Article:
General Question

Cruiser's avatar

Does anyone work remotely and strictly from home?

Asked by Cruiser (40398points) March 3rd, 2014

My Director of Sales informed me on Friday that he is moving to California. All weekend I was formulating plans to find a replacement but today he proposed that he keep working for me but remotely from his new location.

I am not a micromanager kind of boss but I have never had a remote employee before and not familiar with how I would know what he is doing? What tools will I need to have him on our network and how can I switch customer calls to him? What are some of the ways I can monitor his work day activities?

I can sort of see how this might work but my little brain is not smart enough to see exactly how this could or will work and hope some Jellies can share their experiences with me.

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15 Answers

Judi's avatar

Would you have to pay California Worksrs Comp and disability insurance? Those are much higher in CA than in a lot of places. (Just something to consider. )

hominid's avatar

I am a software engineer. Remote work is very common. I have the option to work from home whenever I want. My office is really just a remote post. It’s me and 6 other people who share an office space, work for different divisions, and all report to different people. My manager works from her home, which is 2.5 hours north of our division’s main office (which is 3.5 hours from my house and remote office). I have also worked at a job that was exclusively remote for 2 years.

@Cruiser: “What are some of the ways I can monitor his work day activities?”

I wouldn’t recommend that you explore remote work in this case. There is no concept of monitoring employees’ activities in remote work. Your performance is evaluated by your work. It will likely involve a large shift in your mindset.

If you are interested in specific tools for managing projects, there are many available. I’m sure you already use some. As for a process, we use a modified agile process (and SCRUM). Our daily standups allow the group to understand what everyone is working on. The time is used to quickly identify and resolve any roadblocks we might have that are keeping us from producing.

I’m not too familiar with sales, but it would seem that there are already project management tools you would likely be using that can be used for visibility and metrics. Heck, if you are a small group and need something simple, Trello can be helpful in creating boards. I’m guessing that in sales, you have something related to “todo”, “doing”, “done”. A tool like this would allow collaboration and visibility.

Anyway, if you have any questions about specifics, drop me a pm.

Cruiser's avatar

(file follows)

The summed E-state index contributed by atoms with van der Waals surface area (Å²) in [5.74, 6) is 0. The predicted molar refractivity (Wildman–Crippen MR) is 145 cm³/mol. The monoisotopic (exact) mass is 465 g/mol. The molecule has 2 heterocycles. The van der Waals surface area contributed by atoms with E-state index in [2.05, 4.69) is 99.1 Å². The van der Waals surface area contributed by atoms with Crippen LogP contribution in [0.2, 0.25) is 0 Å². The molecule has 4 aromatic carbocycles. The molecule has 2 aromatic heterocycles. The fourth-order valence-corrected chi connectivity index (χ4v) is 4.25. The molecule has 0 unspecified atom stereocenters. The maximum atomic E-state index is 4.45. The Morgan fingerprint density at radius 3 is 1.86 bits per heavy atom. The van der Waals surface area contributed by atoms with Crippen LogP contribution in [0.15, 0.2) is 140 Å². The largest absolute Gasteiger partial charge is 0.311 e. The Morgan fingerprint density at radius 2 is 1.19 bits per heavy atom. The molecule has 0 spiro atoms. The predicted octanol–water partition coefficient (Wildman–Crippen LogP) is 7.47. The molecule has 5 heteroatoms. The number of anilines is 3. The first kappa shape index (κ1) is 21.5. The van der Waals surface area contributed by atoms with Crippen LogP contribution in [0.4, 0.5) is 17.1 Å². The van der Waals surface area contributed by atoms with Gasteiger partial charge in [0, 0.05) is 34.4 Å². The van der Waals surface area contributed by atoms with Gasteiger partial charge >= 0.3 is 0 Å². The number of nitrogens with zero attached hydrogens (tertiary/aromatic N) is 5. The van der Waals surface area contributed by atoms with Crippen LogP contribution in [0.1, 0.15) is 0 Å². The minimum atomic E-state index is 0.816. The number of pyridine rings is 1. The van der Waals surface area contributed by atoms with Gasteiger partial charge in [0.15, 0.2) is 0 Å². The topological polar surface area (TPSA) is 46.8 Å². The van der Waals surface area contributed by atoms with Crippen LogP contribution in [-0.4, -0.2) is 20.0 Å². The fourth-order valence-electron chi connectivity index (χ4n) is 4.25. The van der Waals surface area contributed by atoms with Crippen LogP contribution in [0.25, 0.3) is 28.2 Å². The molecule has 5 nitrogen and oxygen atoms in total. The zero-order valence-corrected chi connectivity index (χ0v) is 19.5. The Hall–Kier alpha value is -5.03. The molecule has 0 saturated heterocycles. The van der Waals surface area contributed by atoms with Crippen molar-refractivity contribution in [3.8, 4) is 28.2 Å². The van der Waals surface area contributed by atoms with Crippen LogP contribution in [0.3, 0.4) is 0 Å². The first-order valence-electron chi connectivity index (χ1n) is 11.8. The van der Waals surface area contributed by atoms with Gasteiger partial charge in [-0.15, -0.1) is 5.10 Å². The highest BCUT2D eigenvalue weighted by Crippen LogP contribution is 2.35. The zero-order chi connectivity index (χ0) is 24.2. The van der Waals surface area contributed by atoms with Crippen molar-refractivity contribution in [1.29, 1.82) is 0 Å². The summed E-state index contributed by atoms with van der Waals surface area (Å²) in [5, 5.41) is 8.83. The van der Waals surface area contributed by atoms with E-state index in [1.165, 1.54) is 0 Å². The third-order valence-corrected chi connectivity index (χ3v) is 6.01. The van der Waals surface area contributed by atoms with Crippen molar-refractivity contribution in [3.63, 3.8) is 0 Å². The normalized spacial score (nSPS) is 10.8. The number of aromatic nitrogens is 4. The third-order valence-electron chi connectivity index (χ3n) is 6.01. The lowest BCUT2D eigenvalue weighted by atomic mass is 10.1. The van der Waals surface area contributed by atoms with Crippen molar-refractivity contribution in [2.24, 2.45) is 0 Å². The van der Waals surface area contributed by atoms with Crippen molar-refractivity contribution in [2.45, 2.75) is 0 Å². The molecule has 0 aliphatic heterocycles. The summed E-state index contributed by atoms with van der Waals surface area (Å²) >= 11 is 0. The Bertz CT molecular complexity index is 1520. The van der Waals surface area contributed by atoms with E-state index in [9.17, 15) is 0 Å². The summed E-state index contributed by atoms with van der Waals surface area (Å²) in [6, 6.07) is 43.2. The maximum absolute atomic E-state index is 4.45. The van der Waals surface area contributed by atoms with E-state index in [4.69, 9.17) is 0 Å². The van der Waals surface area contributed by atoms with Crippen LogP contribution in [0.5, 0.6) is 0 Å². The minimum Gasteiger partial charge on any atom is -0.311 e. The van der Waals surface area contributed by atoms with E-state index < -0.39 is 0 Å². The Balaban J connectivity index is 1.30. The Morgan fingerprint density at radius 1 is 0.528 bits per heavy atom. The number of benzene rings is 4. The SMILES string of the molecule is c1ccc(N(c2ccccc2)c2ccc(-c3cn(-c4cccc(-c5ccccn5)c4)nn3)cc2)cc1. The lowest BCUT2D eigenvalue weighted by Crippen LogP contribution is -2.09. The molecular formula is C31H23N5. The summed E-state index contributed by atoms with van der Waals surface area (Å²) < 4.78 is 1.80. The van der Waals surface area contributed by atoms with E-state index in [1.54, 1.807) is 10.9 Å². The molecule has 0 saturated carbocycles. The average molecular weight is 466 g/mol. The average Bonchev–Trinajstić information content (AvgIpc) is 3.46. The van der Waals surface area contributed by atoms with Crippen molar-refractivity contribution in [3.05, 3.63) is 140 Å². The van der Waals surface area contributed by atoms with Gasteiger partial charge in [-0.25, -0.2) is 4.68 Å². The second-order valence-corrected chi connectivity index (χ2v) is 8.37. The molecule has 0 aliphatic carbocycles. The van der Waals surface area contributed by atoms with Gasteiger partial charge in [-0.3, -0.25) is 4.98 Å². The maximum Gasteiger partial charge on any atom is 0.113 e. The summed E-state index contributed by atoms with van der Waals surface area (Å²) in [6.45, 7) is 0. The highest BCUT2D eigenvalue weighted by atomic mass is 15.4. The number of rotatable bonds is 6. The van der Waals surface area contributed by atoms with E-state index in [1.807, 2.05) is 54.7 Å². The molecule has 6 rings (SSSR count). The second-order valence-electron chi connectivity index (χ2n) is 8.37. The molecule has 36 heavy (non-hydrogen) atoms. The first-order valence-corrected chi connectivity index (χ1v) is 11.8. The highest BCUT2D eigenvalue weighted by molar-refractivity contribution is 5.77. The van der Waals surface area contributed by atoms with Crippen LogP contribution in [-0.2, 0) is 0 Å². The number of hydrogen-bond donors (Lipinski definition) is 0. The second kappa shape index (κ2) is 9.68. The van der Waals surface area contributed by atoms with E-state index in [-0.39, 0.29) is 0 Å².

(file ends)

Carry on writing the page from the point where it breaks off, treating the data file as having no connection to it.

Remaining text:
@Judi Thanks for the heads up on that!

@hominid Thanks all really good insight and the Trello link looks very interesting. My company is small but growing and I have been in the middle of implementing new technologies to help us process more orders. My Dir of Sales has been central to a lot of our growth and would hate to lose him and this opportunity to continue to have him stay on is something I do need to explore in greater detail.

Judi's avatar

the mechanics of remotely working can always be worked out. Te most important thing is whether or not the employee really has the self discipline to do it.
I worked remotely as a sales manager in the early90’s before computers were commonplace.
I can tell you that I had a real problem with my bed being 10 feet away from my desk. I really needed someone to miss me when I didn’t show up.
Many people have the self discipline to give it 40 hours without supervision. At that time in my life I didn’t. I ended up transferring to the retail division and being a manager in the store.

hominid's avatar

As @Judi describes, remote work is not for everyone. Of course, there are those who need someone standing over them and are unable to motivate themselves. But in my experience, many of those people are not likely to be valuable employees while working in the office.

Also, one of the biggest challenges remote workers find is the inability to put down their work, since there is no commute separating their work from their personal life. I work approximately 2 hours more per day when I work from home. Since I am not commuting to work, I convert that hour towards work. And the second hour usually comes from a combination of a lack of lunch and the inability to stop working.

But I suspect you’ll know fairly quickly what type of worker this guy is.

Cruiser's avatar